Institutional investors, including banks, insurance companies, pensions and REITs, will rein in capital commitments to real estate an average 19 percent this year, on track to total $62 billion, according to a new survey by Institutional Real Estate, Inc. (IREI), an institutional real estate investment consultant, and Kingsley Associates, a real estate research firm.
“The decline in new capital flows can be largely attributed to two primary factors: U.S. survey respondents reported real estate holdings exceeding their target allocations to real estate, which reduces the need for new capital commitments,” explains Jim Woidat, a principal at Kingsley Associates. “In addition, investors report a significant uncalled capital overhang of $47 billion, which also limits the need for new capital deployment.”
Despite the pull-back, the survey, 2017 Institutional Investors Real Estate Trends, shows investors are largely confident in U.S. real estate, with 72 percent of respondents planning to make new commitments, specifically in the industrial and multifamily sectors, in 2017. Core properties and value-added properties will be on the receiving end of most of the new capital.
“Real estate investors have enjoyed healthy returns post–global financial crisis, but it’s evident from the survey that they are showing more caution at this point in the cycle,” says Geoffrey Dohrmann, president and CEO of IREI. “U.S. investors dialed back their total return expectations for real estate from 8.7 percent last year to 7.4 percent for this year; however, on a risk-adjusted basis, respondents ranked real estate as the most attractive asset class for the seventh consecutive year.”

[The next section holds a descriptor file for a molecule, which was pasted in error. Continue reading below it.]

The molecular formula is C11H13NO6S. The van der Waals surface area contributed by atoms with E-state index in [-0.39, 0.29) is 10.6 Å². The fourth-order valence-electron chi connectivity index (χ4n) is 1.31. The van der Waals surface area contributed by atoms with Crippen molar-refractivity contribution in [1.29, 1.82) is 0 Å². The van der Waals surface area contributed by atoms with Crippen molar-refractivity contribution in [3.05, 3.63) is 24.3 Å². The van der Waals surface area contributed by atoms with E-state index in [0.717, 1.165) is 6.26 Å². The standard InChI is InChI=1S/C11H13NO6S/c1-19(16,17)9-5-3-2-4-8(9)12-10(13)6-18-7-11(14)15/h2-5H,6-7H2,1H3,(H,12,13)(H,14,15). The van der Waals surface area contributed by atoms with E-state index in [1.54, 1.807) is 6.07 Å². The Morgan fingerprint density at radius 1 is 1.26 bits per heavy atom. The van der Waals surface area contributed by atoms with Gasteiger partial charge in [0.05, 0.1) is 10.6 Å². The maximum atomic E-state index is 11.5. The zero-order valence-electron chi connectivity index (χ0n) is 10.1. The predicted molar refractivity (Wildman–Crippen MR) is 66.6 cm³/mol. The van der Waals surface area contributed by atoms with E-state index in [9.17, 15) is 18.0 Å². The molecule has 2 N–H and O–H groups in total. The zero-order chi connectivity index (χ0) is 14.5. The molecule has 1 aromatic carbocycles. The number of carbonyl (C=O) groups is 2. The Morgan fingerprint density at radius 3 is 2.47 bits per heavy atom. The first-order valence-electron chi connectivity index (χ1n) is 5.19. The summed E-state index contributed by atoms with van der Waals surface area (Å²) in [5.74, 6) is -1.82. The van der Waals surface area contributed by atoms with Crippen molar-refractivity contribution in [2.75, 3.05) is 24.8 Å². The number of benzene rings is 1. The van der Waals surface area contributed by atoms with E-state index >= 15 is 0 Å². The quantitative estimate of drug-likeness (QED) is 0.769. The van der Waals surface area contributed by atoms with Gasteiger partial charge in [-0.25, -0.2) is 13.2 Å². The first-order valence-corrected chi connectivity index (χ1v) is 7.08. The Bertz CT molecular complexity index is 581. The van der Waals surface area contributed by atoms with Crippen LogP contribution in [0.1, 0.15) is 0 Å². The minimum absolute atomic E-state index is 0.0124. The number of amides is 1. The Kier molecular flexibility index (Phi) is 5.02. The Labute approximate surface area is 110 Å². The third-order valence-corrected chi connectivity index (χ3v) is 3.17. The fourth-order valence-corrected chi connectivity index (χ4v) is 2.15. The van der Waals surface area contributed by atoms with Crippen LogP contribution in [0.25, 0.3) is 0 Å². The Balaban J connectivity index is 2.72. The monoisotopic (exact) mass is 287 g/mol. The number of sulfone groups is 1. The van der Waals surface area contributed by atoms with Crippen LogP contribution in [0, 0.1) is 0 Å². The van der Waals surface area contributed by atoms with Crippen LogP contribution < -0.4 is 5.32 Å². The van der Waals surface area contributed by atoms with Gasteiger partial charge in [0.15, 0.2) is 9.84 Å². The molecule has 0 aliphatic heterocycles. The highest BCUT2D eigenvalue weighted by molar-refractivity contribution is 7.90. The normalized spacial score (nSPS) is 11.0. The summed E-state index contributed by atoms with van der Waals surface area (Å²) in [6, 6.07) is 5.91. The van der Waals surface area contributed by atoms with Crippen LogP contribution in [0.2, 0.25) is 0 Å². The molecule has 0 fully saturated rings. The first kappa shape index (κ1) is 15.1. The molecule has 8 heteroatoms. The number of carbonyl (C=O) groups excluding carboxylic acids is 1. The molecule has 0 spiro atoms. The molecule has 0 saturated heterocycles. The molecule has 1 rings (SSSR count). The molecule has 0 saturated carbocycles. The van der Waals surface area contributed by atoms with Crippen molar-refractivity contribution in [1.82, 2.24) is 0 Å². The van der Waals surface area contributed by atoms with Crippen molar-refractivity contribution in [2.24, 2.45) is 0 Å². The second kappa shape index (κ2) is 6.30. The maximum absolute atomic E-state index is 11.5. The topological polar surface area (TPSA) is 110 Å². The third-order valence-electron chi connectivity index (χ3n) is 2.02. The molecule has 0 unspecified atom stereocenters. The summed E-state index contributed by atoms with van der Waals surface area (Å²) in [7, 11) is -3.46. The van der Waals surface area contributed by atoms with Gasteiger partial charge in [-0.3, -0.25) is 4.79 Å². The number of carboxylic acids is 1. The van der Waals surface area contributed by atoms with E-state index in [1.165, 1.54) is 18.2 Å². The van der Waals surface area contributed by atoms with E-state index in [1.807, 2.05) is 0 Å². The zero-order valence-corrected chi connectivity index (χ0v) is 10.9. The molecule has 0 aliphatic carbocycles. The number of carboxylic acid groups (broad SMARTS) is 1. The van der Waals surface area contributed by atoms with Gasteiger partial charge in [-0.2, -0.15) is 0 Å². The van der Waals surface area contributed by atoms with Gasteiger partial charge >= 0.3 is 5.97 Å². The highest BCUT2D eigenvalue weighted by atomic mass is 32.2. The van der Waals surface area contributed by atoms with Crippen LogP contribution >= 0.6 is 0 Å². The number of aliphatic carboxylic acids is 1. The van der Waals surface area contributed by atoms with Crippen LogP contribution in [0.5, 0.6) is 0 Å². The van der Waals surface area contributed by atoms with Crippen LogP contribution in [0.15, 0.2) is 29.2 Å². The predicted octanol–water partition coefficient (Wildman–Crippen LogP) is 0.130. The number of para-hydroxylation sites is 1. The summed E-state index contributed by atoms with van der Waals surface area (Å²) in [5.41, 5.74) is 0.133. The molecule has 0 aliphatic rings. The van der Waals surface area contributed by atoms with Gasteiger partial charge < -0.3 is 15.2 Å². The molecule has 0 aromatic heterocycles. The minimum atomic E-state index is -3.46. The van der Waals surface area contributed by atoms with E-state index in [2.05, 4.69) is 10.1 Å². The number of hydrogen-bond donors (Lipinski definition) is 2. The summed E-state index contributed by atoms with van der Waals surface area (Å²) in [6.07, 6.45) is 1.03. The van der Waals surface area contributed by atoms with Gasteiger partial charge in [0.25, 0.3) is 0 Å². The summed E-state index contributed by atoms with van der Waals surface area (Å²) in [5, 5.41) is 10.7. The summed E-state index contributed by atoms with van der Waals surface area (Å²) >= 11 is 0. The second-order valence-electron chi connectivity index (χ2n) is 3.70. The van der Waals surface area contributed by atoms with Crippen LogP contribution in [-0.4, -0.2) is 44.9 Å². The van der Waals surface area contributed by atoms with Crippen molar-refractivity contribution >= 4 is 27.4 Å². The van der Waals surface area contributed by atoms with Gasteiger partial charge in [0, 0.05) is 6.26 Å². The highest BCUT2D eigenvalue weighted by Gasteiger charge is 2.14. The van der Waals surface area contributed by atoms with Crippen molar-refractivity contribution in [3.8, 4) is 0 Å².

Institutional investors have become a thorn in the side of first-time homebuyers, creating added competition in a housing market with already squeezed supply.
“Supply and demand imbalances continue to be burdensome in many markets,” said National Association of REALTORS® (NAR) President Bill Brown earlier this year, citing Fannie Mae’s support of a single-family rental institutional investor. “This will only further hamper tight supply and put major investors in direct competition with traditional buyers.”
Sources: Institutional Real Estate, Inc., Kingsley Associates
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